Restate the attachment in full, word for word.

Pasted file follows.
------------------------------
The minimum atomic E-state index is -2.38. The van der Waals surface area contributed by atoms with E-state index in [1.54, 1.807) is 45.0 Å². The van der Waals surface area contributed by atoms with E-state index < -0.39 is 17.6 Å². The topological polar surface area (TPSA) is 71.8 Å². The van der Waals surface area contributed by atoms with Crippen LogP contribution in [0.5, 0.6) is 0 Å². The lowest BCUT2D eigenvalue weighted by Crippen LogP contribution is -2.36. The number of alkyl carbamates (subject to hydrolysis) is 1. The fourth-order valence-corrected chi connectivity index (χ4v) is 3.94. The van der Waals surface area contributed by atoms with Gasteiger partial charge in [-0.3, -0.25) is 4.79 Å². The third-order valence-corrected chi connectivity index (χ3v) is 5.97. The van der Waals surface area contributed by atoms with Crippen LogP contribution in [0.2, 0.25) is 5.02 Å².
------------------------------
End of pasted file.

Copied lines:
The minimum atomic E-state index is -2.38. The van der Waals surface area contributed by atoms with E-state index in [1.54, 1.807) is 45.0 Å². The van der Waals surface area contributed by atoms with E-state index < -0.39 is 17.6 Å². The topological polar surface area (TPSA) is 71.8 Å². The van der Waals surface area contributed by atoms with Crippen LogP contribution in [0.5, 0.6) is 0 Å². The lowest BCUT2D eigenvalue weighted by Crippen LogP contribution is -2.36. The number of alkyl carbamates (subject to hydrolysis) is 1. The fourth-order valence-corrected chi connectivity index (χ4v) is 3.94. The van der Waals surface area contributed by atoms with Gasteiger partial charge in [-0.3, -0.25) is 4.79 Å². The third-order valence-corrected chi connectivity index (χ3v) is 5.97. The van der Waals surface area contributed by atoms with Crippen LogP contribution in [0.2, 0.25) is 5.02 Å².